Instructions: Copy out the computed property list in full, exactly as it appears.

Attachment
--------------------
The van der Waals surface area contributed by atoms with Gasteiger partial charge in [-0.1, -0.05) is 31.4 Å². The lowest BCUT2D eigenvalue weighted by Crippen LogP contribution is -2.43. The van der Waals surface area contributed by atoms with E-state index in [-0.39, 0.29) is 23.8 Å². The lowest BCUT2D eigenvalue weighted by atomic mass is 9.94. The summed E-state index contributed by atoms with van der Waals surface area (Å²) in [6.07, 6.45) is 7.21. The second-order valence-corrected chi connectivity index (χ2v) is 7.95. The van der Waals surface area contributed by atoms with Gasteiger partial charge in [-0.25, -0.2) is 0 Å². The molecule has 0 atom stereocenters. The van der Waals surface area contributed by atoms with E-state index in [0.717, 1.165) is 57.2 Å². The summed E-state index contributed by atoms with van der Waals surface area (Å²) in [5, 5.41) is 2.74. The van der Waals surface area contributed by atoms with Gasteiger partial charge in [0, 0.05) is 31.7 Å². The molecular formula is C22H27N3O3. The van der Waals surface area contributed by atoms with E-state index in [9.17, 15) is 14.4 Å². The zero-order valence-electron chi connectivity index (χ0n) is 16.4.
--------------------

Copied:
The van der Waals surface area contributed by atoms with Gasteiger partial charge in [-0.1, -0.05) is 31.4 Å². The lowest BCUT2D eigenvalue weighted by Crippen LogP contribution is -2.43. The van der Waals surface area contributed by atoms with E-state index in [-0.39, 0.29) is 23.8 Å². The lowest BCUT2D eigenvalue weighted by atomic mass is 9.94. The summed E-state index contributed by atoms with van der Waals surface area (Å²) in [6.07, 6.45) is 7.21. The second-order valence-corrected chi connectivity index (χ2v) is 7.95. The van der Waals surface area contributed by atoms with Gasteiger partial charge in [-0.25, -0.2) is 0 Å². The molecule has 0 atom stereocenters. The van der Waals surface area contributed by atoms with E-state index in [0.717, 1.165) is 57.2 Å². The summed E-state index contributed by atoms with van der Waals surface area (Å²) in [5, 5.41) is 2.74. The van der Waals surface area contributed by atoms with Gasteiger partial charge in [0, 0.05) is 31.7 Å². The molecular formula is C22H27N3O3. The van der Waals surface area contributed by atoms with E-state index in [9.17, 15) is 14.4 Å². The zero-order valence-electron chi connectivity index (χ0n) is 16.4.